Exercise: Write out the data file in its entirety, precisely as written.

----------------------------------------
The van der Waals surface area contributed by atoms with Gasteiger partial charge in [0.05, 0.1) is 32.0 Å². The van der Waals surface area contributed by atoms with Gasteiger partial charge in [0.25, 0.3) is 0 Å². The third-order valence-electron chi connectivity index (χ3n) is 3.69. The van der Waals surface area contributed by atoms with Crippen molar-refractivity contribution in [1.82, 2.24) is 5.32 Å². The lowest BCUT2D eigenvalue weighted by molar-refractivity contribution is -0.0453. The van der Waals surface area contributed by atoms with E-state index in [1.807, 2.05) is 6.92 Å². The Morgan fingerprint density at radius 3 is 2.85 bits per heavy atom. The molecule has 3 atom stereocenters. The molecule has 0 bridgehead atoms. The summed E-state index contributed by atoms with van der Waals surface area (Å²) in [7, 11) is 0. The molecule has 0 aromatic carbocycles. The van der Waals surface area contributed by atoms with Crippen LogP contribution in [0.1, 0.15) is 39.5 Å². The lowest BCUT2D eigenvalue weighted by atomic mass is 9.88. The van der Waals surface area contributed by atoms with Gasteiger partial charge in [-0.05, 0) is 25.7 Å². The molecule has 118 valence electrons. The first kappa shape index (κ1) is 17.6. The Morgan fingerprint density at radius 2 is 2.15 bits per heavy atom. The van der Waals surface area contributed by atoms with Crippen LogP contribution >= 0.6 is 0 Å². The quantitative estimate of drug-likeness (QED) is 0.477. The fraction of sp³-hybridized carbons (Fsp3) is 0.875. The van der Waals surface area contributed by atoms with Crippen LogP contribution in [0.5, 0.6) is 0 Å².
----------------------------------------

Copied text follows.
The van der Waals surface area contributed by atoms with Gasteiger partial charge in [0.05, 0.1) is 32.0 Å². The van der Waals surface area contributed by atoms with Gasteiger partial charge in [0.25, 0.3) is 0 Å². The third-order valence-electron chi connectivity index (χ3n) is 3.69. The van der Waals surface area contributed by atoms with Crippen molar-refractivity contribution in [1.82, 2.24) is 5.32 Å². The lowest BCUT2D eigenvalue weighted by molar-refractivity contribution is -0.0453. The van der Waals surface area contributed by atoms with E-state index in [1.807, 2.05) is 6.92 Å². The Morgan fingerprint density at radius 3 is 2.85 bits per heavy atom. The molecule has 3 atom stereocenters. The molecule has 0 bridgehead atoms. The summed E-state index contributed by atoms with van der Waals surface area (Å²) in [7, 11) is 0. The molecule has 0 aromatic carbocycles. The van der Waals surface area contributed by atoms with Crippen LogP contribution in [0.1, 0.15) is 39.5 Å². The lowest BCUT2D eigenvalue weighted by atomic mass is 9.88. The van der Waals surface area contributed by atoms with Gasteiger partial charge in [-0.05, 0) is 25.7 Å². The molecule has 118 valence electrons. The first kappa shape index (κ1) is 17.6. The Morgan fingerprint density at radius 2 is 2.15 bits per heavy atom. The van der Waals surface area contributed by atoms with Crippen LogP contribution >= 0.6 is 0 Å². The quantitative estimate of drug-likeness (QED) is 0.477. The fraction of sp³-hybridized carbons (Fsp3) is 0.875. The van der Waals surface area contributed by atoms with Crippen LogP contribution in [0.5, 0.6) is 0 Å².